Monday, March 10, 2014
Non-Fiction Monday - Face to Face with Penguins
Face to Face with Penguins by Yva Momatiuk and John Eastcott. Face to Face series. 32 p. National Geographic Society, October, 2009. 9781426305610. (Review from purchased copy.)
I discovered this older title on a search for penguin books to fill a hole in my school's collection. It seems that penguins suddenly became popular as a subject for a fifth grade Polar regions report. Of course, the gorgeous cover drew my eye and beguiled. Then I noted that it was a National Geographic publication. Sold! I clicked the wanted button and waited for it to arrive.
While I waited, I wondered how I missed it. Later I learned that it is part of a series, so I checked out the eighteen titles and put a few in next year's book order. Sigh. After twelve-plus years of doing this, I still haven't found a foolproof system of keeping up.
Of course, penguins are rather high-interest animals that are quite photogenic. Of course, any Nat Geo publication is going to have spectacular photographs. But this slightly oversized, square book is most attractively designed from penguin-print motif endpage to endpage. I will call the two vibrant yellow of the endpages, Emperor penguin yellows. Very eye-catching!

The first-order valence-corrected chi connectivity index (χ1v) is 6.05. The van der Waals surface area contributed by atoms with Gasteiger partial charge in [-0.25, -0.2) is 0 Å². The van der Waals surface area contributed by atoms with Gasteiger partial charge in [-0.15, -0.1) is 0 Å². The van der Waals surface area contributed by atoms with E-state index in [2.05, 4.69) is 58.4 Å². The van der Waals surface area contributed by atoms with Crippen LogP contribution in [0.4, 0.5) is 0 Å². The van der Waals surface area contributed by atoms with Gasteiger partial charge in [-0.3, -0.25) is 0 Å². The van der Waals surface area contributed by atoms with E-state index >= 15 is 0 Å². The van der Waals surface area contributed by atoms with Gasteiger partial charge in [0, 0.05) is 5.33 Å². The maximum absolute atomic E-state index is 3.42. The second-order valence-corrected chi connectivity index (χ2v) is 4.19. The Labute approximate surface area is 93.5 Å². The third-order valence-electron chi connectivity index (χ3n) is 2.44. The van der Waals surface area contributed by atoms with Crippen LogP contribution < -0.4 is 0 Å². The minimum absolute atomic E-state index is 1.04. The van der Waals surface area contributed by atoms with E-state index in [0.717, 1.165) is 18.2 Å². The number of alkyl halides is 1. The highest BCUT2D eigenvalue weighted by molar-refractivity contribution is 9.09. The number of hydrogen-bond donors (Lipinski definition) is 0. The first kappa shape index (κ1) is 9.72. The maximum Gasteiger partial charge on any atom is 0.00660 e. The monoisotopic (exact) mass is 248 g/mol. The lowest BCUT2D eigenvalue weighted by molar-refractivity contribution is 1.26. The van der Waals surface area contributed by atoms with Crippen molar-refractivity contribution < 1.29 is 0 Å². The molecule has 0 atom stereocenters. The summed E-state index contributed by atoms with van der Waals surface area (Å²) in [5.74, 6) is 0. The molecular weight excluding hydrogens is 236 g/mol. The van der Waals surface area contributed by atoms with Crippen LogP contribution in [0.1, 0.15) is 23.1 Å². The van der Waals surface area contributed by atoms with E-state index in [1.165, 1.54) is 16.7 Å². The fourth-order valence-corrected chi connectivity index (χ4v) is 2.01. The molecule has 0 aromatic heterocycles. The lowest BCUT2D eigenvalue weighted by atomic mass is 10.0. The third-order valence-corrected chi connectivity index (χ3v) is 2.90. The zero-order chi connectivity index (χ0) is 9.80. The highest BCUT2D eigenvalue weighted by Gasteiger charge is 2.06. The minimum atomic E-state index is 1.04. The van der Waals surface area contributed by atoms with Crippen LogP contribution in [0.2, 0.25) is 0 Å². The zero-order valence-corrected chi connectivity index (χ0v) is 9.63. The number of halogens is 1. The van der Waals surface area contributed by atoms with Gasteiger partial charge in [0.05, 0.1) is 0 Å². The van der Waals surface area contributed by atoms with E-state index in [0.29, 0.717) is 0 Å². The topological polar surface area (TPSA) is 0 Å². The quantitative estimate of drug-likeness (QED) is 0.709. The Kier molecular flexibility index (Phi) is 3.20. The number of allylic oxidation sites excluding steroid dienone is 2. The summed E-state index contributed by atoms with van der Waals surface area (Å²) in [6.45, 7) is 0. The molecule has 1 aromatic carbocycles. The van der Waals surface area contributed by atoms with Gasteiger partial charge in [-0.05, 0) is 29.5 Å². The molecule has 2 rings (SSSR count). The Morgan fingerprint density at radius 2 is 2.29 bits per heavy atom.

The text is rather conversational and quite personal. The author describes her and her photographer husband's trip and their up-close and personal encounters with the penguins of South Georgia. One chapter asks the reader to imagine herself a penguin and is written in the second-person, which I personally do not care for. Still, young readers will most likely enthusiastically embrace the request.
There's plenty of white space and photographs on nearly every page in a variety of size from 3/4 spread to full-page to snapshot size. Penguin paw-print decorated text boxes provide extra information with engaging titles like, "What's the scoop on penguin poop. Pink poop means that the penguin's diet consists mostly of krill. Green is an ominous sign.
A chapter entitled Marine Sentinels warns of the effects of global warming on all polar life and includes suggestions that the reader can do to help reduce their family's carbon footprint. There's also a Facts at a Glance section for report writers, a glossary, suggestions for books, films and web sites to explore and an interesting note on the couple's research.
I believe this book will be a popular book for browsers and report writers alike.
Check out other Non-Fiction Monday posts at the Non-Fiction Monday blog.